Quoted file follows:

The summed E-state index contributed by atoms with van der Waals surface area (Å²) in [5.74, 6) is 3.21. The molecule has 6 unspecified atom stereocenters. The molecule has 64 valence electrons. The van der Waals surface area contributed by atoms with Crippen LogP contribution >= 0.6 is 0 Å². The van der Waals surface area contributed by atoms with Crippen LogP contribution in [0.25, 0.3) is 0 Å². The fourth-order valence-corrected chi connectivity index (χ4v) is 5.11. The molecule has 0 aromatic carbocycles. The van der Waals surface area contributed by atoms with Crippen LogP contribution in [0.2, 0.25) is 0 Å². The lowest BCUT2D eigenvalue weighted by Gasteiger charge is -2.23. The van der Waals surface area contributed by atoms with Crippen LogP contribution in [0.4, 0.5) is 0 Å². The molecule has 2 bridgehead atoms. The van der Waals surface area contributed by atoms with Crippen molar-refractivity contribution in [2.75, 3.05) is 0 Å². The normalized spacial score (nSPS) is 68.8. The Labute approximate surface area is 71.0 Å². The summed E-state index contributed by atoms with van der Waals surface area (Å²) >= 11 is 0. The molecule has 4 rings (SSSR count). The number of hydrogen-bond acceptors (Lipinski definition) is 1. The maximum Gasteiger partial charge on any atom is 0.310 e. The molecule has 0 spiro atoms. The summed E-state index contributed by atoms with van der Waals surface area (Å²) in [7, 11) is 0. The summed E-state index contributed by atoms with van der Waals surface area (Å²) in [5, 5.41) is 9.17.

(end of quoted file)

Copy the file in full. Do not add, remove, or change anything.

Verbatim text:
The summed E-state index contributed by atoms with van der Waals surface area (Å²) in [5.74, 6) is 3.21. The molecule has 6 unspecified atom stereocenters. The molecule has 64 valence electrons. The van der Waals surface area contributed by atoms with Crippen LogP contribution >= 0.6 is 0 Å². The van der Waals surface area contributed by atoms with Crippen LogP contribution in [0.25, 0.3) is 0 Å². The fourth-order valence-corrected chi connectivity index (χ4v) is 5.11. The molecule has 0 aromatic carbocycles. The van der Waals surface area contributed by atoms with Crippen LogP contribution in [0.2, 0.25) is 0 Å². The lowest BCUT2D eigenvalue weighted by Gasteiger charge is -2.23. The van der Waals surface area contributed by atoms with Crippen LogP contribution in [0.4, 0.5) is 0 Å². The molecule has 2 bridgehead atoms. The van der Waals surface area contributed by atoms with Crippen molar-refractivity contribution in [2.75, 3.05) is 0 Å². The normalized spacial score (nSPS) is 68.8. The Labute approximate surface area is 71.0 Å². The summed E-state index contributed by atoms with van der Waals surface area (Å²) >= 11 is 0. The molecule has 4 rings (SSSR count). The number of hydrogen-bond acceptors (Lipinski definition) is 1. The maximum Gasteiger partial charge on any atom is 0.310 e. The molecule has 0 spiro atoms. The summed E-state index contributed by atoms with van der Waals surface area (Å²) in [7, 11) is 0. The summed E-state index contributed by atoms with van der Waals surface area (Å²) in [5, 5.41) is 9.17.